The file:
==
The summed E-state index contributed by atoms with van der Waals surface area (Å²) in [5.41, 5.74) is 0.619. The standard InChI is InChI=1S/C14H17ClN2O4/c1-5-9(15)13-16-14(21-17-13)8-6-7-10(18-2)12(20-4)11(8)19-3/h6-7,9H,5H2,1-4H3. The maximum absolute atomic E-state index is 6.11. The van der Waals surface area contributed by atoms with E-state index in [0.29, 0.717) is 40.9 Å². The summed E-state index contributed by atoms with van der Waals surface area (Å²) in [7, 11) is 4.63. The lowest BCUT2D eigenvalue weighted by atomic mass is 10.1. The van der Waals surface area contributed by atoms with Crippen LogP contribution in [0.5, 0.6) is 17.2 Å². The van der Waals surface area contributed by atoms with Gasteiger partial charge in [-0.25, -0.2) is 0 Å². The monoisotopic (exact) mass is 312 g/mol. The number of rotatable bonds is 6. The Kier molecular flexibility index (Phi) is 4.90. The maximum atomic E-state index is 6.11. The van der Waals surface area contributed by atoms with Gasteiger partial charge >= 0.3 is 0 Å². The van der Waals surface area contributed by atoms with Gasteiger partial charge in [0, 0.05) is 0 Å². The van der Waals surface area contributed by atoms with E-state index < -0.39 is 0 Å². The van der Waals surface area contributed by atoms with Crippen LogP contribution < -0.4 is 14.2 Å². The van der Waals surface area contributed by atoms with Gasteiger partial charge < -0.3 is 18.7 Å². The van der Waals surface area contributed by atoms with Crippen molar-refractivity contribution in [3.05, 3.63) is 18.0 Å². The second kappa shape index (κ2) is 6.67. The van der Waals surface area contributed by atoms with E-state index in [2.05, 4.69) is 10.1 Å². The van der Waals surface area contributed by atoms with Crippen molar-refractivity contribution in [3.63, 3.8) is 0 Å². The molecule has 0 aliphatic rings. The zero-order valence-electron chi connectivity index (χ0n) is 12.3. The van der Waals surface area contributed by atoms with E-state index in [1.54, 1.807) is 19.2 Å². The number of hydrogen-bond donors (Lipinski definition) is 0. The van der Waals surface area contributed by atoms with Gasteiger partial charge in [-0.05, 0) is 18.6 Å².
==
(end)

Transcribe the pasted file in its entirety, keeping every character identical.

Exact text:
The summed E-state index contributed by atoms with van der Waals surface area (Å²) in [5.41, 5.74) is 0.619. The standard InChI is InChI=1S/C14H17ClN2O4/c1-5-9(15)13-16-14(21-17-13)8-6-7-10(18-2)12(20-4)11(8)19-3/h6-7,9H,5H2,1-4H3. The maximum absolute atomic E-state index is 6.11. The van der Waals surface area contributed by atoms with E-state index in [0.29, 0.717) is 40.9 Å². The summed E-state index contributed by atoms with van der Waals surface area (Å²) in [7, 11) is 4.63. The lowest BCUT2D eigenvalue weighted by atomic mass is 10.1. The van der Waals surface area contributed by atoms with Crippen LogP contribution in [0.5, 0.6) is 17.2 Å². The van der Waals surface area contributed by atoms with Gasteiger partial charge in [-0.25, -0.2) is 0 Å². The monoisotopic (exact) mass is 312 g/mol. The number of rotatable bonds is 6. The Kier molecular flexibility index (Phi) is 4.90. The maximum atomic E-state index is 6.11. The van der Waals surface area contributed by atoms with Gasteiger partial charge >= 0.3 is 0 Å². The van der Waals surface area contributed by atoms with Gasteiger partial charge in [0, 0.05) is 0 Å². The van der Waals surface area contributed by atoms with E-state index < -0.39 is 0 Å². The van der Waals surface area contributed by atoms with Crippen LogP contribution < -0.4 is 14.2 Å². The van der Waals surface area contributed by atoms with Gasteiger partial charge < -0.3 is 18.7 Å². The van der Waals surface area contributed by atoms with Crippen molar-refractivity contribution in [3.05, 3.63) is 18.0 Å². The second kappa shape index (κ2) is 6.67. The van der Waals surface area contributed by atoms with E-state index in [2.05, 4.69) is 10.1 Å². The van der Waals surface area contributed by atoms with Crippen molar-refractivity contribution in [3.63, 3.8) is 0 Å². The molecule has 0 aliphatic rings. The zero-order valence-electron chi connectivity index (χ0n) is 12.3. The van der Waals surface area contributed by atoms with E-state index in [1.54, 1.807) is 19.2 Å². The number of hydrogen-bond donors (Lipinski definition) is 0. The van der Waals surface area contributed by atoms with Gasteiger partial charge in [-0.05, 0) is 18.6 Å².